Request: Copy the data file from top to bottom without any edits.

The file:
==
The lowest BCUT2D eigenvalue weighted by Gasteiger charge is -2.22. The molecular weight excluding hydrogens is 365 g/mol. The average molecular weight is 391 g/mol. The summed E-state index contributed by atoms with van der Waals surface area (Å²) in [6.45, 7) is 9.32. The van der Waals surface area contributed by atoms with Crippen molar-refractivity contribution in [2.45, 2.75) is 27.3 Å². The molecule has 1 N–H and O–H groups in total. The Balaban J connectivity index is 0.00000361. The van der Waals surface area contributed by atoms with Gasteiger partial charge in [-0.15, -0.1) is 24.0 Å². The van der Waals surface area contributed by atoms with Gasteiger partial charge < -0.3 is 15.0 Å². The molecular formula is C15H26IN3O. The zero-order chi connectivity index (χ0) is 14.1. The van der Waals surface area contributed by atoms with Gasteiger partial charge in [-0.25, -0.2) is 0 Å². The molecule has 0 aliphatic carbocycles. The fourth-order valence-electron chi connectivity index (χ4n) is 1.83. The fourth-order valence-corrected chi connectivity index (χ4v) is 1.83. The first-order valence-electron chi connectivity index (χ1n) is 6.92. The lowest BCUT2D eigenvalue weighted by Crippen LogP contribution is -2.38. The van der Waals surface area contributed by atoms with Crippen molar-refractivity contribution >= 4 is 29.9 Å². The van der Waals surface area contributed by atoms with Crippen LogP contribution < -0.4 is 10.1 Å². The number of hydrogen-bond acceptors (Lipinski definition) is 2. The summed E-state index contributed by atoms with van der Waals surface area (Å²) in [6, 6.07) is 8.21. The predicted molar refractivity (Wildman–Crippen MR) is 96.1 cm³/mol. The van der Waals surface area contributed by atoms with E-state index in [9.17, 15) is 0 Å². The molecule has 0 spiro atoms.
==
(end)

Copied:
The lowest BCUT2D eigenvalue weighted by Gasteiger charge is -2.22. The molecular weight excluding hydrogens is 365 g/mol. The average molecular weight is 391 g/mol. The summed E-state index contributed by atoms with van der Waals surface area (Å²) in [6.45, 7) is 9.32. The van der Waals surface area contributed by atoms with Crippen molar-refractivity contribution in [2.45, 2.75) is 27.3 Å². The molecule has 1 N–H and O–H groups in total. The Balaban J connectivity index is 0.00000361. The van der Waals surface area contributed by atoms with Gasteiger partial charge in [-0.15, -0.1) is 24.0 Å². The van der Waals surface area contributed by atoms with Gasteiger partial charge < -0.3 is 15.0 Å². The molecular formula is C15H26IN3O. The zero-order chi connectivity index (χ0) is 14.1. The van der Waals surface area contributed by atoms with Gasteiger partial charge in [-0.25, -0.2) is 0 Å². The molecule has 0 aliphatic carbocycles. The fourth-order valence-electron chi connectivity index (χ4n) is 1.83. The fourth-order valence-corrected chi connectivity index (χ4v) is 1.83. The first-order valence-electron chi connectivity index (χ1n) is 6.92. The lowest BCUT2D eigenvalue weighted by Crippen LogP contribution is -2.38. The van der Waals surface area contributed by atoms with Crippen molar-refractivity contribution >= 4 is 29.9 Å². The van der Waals surface area contributed by atoms with Crippen LogP contribution < -0.4 is 10.1 Å². The number of hydrogen-bond acceptors (Lipinski definition) is 2. The summed E-state index contributed by atoms with van der Waals surface area (Å²) in [6, 6.07) is 8.21. The predicted molar refractivity (Wildman–Crippen MR) is 96.1 cm³/mol. The van der Waals surface area contributed by atoms with E-state index in [9.17, 15) is 0 Å². The molecule has 0 spiro atoms.